Spaces for Social Innovation

by Melissa García Lamarca

Cities, with significant density and diversity of people and sensory stimulations, are natural places to attract creativity and innovation, manifested in multiple forms and spaces through the built environment as well as in social structures and collectivities. While great disparities and injustices emerge in these manifestations, so too do exciting models of positive change towards building a better world – something that myself and so many others I know find inspiring and utterly imperative to move towards a more sustainable world.

One of these models to incubate and grow change is The Hub, a social enterprise whose ambition to inspire and support imaginative and enterprising initiatives for a radically better world. Working across four continents, and 15 cities – such as London, São Paolo, Halifax, Bombay, Tel Aviv and Johannesburg, to name a few – the goal is to create collective spaces for people who are working towards positive change, places that borrow from the best of a member's club, an innovation agency, a serviced office and a think-tank to create a unique sort of innovation environment.

A membership is available from five hours per month (around 30€) to unlimited access (around 300€), a fee which provides access to spaces for working, meeting, reading and playing, office facilities, professional resources, finance to support project development, and finally to the growing network of Hubs and peer innovators in cities across the world. The majority of members in existing hubs are freelance professionals or small social enterprises. Events, many open to the public, range from high-profile Hub Lectures, Thought Dinners and inter-disciplinary Innovation Labs to open source Hub Lunches that foster peer-based learning and collaboration amongst Hub members.

The Hub aims to be a global community of people from every profession, background and culture working at 'new frontiers' to tackle the world's most pressing social, cultural and environmental challenges. Hubs strive to be inspirational spaces that leverage the best elements of offices, outdoor plazas, libraries, cafes, and picnic tables to create an environment, which, by design, facilitates new ways of relating to one another other, the environment and financial resources. It is about the power of inspiring places where new connections, relationships and initiatives can evolve, adapt and thrive, about the power of people with ideas.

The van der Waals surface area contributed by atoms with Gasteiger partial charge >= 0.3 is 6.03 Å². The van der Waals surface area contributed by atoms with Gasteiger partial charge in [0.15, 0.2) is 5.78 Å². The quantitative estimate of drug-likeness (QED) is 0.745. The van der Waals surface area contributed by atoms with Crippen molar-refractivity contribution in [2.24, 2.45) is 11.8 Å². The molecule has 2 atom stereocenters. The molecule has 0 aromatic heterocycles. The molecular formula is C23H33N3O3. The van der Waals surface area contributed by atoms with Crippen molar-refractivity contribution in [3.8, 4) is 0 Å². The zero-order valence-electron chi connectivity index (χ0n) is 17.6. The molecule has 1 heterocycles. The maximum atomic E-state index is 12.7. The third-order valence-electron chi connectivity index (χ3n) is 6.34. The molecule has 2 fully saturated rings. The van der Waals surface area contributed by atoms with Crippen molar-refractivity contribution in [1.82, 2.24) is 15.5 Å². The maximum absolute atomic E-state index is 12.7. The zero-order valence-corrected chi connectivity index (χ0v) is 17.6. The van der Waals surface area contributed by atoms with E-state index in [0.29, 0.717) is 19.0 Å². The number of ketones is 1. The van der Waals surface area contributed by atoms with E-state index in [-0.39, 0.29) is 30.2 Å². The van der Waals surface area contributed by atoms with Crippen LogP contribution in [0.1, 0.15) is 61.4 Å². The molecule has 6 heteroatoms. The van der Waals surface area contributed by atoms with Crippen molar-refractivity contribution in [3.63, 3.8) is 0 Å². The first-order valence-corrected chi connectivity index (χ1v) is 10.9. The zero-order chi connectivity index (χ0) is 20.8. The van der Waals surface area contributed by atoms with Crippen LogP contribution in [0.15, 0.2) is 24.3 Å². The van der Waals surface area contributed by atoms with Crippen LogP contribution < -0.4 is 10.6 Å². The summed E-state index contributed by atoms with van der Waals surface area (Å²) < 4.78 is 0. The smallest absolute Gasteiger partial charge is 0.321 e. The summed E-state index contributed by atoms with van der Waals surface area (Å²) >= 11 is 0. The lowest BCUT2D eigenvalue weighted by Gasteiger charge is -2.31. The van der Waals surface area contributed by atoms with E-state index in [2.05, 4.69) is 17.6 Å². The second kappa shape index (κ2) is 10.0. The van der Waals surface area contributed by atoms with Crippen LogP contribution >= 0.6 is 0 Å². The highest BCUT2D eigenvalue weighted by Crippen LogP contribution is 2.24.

When I learn about these kinds of places in cities, it reinforces my optimism that every one of us can be part of building positive change in the world. Check out one in a city near you, or start talking to other change makers and get one going where you live – the aim is for the Hub to be rearing in 65 cities by 2012. Feasibility studies have been undertaken in New York and Los Angeles, plus there is talk in Montreal and Vancouver of getting two up and moving. Yes, as we say, another world is possible, another world is now.

Credits: Cartoon image of people from the Hub Bay Area brochure. Map of global hub network from the Hub Bay Area brochure. Image of the Hub Brussels from the Hub Brussels website. Image of the Hub São Paolo from the Hub São Paolo website. Image of design features of the Hub Berkeley from the Hub Bay Area brochure.


  1. Hi,

    I think The Hub is a great idea and a great action, as proven being located in different cities and continents. I had the cahnce to visit the venues in London and, as I write form Spain, I am following the launching of the Madrid Hub.

    I just wanted to share with you my post after visiting Hub at King´s Cross and at Islington:

    Just for your interest, in case you want to look into more cases of social innovation, I visited also two more in Paris:

    La Ruche:

    La Cantine-Silicon Sentier:

    I hope you find it interesting!

  2. Sort of a Hemingway and the writers in the 20's for desigers, I like it.